Make Your Own Toy Bow (and arrows)

Caleb was off most of the afternoon playing with the neighborhood kids. One of the kids had a toy bow and arrow. Therefore, Caleb came back asking me to look for “the cheapest bow and arrow at Walmart.”

Like I was really going to buy a bow and arrow (it was $16, by the way). I do make toys for a living.

So we set off into the brush by our house to look for a bow. There is a willow tree back there, half fallen down, but still alive and growing. Willow is nice and bendy, so I cut a piece that was between 3/4″ and maybe 5/8″ in diameter.

I drilled holes in the 2 ends (yes I know they are supposed to be notches, but this seemed easier and less likely to come off) and found some string that I think I bought for a clothes line, but Caleb had found it and cut it into pieces. Before I threaded the bow, I peeled the bark off the willow branch to make it look nicer. Then, I tied the string on the ends, pulling the string through the second hole to bend the branch to make a proper bow. Then I tied it tight.

And voila! There was a bow.


The neighbor kids came back while I was making this and wanted bows of their own. So I cut 2 more branches (the 3rd kid had the store bought bow) and drilled 4 more holes.


I turned the peeling and threading over to them (Caleb helped with theirs), and then tied the knots for them. I also made a crude arrow for Caleb by sawing a notch in the end of a relatively straight stick and sharpening the point. I turned the rest of the arrow making over to them.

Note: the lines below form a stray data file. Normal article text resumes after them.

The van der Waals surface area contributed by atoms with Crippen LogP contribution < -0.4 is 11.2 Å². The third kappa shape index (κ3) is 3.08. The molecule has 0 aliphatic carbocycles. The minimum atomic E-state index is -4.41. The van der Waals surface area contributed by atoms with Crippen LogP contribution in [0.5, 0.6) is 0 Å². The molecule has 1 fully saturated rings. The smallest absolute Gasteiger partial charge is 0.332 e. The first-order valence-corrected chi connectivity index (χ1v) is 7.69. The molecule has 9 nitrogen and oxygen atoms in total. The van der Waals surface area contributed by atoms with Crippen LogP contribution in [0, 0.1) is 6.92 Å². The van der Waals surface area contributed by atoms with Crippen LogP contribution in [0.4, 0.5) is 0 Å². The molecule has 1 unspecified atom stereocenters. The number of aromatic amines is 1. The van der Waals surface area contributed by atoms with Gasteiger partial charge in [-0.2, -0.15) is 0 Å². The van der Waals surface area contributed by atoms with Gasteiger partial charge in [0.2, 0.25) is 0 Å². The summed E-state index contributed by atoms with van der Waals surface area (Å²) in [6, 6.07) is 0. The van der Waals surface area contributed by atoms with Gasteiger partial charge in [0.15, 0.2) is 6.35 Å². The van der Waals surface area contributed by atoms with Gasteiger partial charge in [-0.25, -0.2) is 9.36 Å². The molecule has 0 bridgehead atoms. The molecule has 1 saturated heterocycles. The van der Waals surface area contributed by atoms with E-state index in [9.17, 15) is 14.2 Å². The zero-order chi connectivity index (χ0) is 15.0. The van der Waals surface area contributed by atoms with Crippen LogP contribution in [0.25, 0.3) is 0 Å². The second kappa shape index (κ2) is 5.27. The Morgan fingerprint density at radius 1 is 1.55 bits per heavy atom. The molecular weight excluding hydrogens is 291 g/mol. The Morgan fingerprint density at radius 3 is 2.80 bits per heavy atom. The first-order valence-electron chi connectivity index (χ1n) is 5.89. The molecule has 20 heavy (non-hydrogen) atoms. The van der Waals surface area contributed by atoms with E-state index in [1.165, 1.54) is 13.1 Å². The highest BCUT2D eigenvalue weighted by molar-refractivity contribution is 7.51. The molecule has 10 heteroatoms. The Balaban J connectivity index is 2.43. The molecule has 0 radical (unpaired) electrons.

How long will these last? I don’t know. When the branches dry out, they will no doubt break (the sad end of all my willow whips as a child as well). How do they work? Decent enough. They won’t be killing any wild animals with them, but that’s fine with me! Most importantly, we fulfilled a desire with no money, no trips to the store, and delighted multiple children. Talk about instant gratification!


2 thoughts on “Make Your Own Toy Bow (and arrows)

  1. My father always made our bows and arrows, also, tin cans tied with string to made stilts. And I love your toys. I buy them for my greatgrandkids.

  2. I love this! I also love how the children would have seen and admired your resourcefulness and the process itself of creating the toy. So many children don’t know what goes into making genuine good quality toys (let alone the food they eat, the clothes they wear, etc etc – but that’s another story!) I bet that’s a memory that will stick with them for a long time. Much more meaningful than buying one 🙂

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